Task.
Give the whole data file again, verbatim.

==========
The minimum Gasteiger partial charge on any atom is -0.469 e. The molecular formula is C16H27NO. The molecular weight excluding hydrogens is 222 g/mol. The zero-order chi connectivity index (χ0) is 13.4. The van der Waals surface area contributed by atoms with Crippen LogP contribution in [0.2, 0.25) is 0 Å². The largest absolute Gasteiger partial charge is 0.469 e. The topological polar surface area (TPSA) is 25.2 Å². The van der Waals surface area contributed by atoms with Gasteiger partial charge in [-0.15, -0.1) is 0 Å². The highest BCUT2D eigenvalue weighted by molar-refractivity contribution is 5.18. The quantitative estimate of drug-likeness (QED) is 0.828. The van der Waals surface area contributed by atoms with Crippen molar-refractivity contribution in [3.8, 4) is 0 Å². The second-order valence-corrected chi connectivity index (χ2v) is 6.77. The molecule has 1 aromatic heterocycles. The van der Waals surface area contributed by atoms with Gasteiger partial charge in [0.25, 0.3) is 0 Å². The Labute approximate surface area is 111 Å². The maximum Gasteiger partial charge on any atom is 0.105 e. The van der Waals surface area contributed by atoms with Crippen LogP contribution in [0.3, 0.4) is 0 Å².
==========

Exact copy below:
The minimum Gasteiger partial charge on any atom is -0.469 e. The molecular formula is C16H27NO. The molecular weight excluding hydrogens is 222 g/mol. The zero-order chi connectivity index (χ0) is 13.4. The van der Waals surface area contributed by atoms with Crippen LogP contribution in [0.2, 0.25) is 0 Å². The largest absolute Gasteiger partial charge is 0.469 e. The topological polar surface area (TPSA) is 25.2 Å². The van der Waals surface area contributed by atoms with Gasteiger partial charge in [-0.15, -0.1) is 0 Å². The highest BCUT2D eigenvalue weighted by molar-refractivity contribution is 5.18. The quantitative estimate of drug-likeness (QED) is 0.828. The van der Waals surface area contributed by atoms with Crippen molar-refractivity contribution in [3.8, 4) is 0 Å². The second-order valence-corrected chi connectivity index (χ2v) is 6.77. The molecule has 1 aromatic heterocycles. The van der Waals surface area contributed by atoms with Gasteiger partial charge in [0.25, 0.3) is 0 Å². The Labute approximate surface area is 111 Å². The maximum Gasteiger partial charge on any atom is 0.105 e. The van der Waals surface area contributed by atoms with Crippen LogP contribution in [0.3, 0.4) is 0 Å².